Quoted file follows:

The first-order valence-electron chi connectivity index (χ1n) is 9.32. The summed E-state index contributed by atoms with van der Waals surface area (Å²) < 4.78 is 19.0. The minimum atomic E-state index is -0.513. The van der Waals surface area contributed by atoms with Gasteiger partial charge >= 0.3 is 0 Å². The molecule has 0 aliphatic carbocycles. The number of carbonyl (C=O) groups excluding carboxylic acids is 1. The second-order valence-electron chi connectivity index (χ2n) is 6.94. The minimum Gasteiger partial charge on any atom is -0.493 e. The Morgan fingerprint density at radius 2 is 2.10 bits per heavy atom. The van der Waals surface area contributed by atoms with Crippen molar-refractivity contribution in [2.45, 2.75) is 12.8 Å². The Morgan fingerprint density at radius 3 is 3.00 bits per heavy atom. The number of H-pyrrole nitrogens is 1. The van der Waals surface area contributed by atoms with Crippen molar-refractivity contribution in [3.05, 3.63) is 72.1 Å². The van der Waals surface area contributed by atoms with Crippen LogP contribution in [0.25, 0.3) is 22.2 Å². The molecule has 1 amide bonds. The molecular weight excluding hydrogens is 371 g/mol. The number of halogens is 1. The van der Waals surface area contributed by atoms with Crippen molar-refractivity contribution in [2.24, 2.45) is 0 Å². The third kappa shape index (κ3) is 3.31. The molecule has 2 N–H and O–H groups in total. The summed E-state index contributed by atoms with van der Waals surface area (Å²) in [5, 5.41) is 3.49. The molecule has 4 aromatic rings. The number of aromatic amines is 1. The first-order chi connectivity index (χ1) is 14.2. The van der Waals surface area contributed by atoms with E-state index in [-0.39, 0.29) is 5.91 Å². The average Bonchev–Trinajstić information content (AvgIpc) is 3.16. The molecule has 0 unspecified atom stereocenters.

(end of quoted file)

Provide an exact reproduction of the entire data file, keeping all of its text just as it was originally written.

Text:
The first-order valence-electron chi connectivity index (χ1n) is 9.32. The summed E-state index contributed by atoms with van der Waals surface area (Å²) < 4.78 is 19.0. The minimum atomic E-state index is -0.513. The van der Waals surface area contributed by atoms with Gasteiger partial charge >= 0.3 is 0 Å². The molecule has 0 aliphatic carbocycles. The number of carbonyl (C=O) groups excluding carboxylic acids is 1. The second-order valence-electron chi connectivity index (χ2n) is 6.94. The minimum Gasteiger partial charge on any atom is -0.493 e. The Morgan fingerprint density at radius 2 is 2.10 bits per heavy atom. The van der Waals surface area contributed by atoms with Crippen molar-refractivity contribution in [2.45, 2.75) is 12.8 Å². The Morgan fingerprint density at radius 3 is 3.00 bits per heavy atom. The number of H-pyrrole nitrogens is 1. The van der Waals surface area contributed by atoms with Crippen molar-refractivity contribution in [3.05, 3.63) is 72.1 Å². The van der Waals surface area contributed by atoms with Crippen LogP contribution in [0.25, 0.3) is 22.2 Å². The molecule has 1 amide bonds. The molecular weight excluding hydrogens is 371 g/mol. The number of halogens is 1. The van der Waals surface area contributed by atoms with Crippen molar-refractivity contribution in [2.24, 2.45) is 0 Å². The third kappa shape index (κ3) is 3.31. The molecule has 2 N–H and O–H groups in total. The summed E-state index contributed by atoms with van der Waals surface area (Å²) in [5, 5.41) is 3.49. The molecule has 4 aromatic rings. The number of aromatic amines is 1. The first-order chi connectivity index (χ1) is 14.2. The van der Waals surface area contributed by atoms with E-state index in [-0.39, 0.29) is 5.91 Å². The average Bonchev–Trinajstić information content (AvgIpc) is 3.16. The molecule has 0 unspecified atom stereocenters.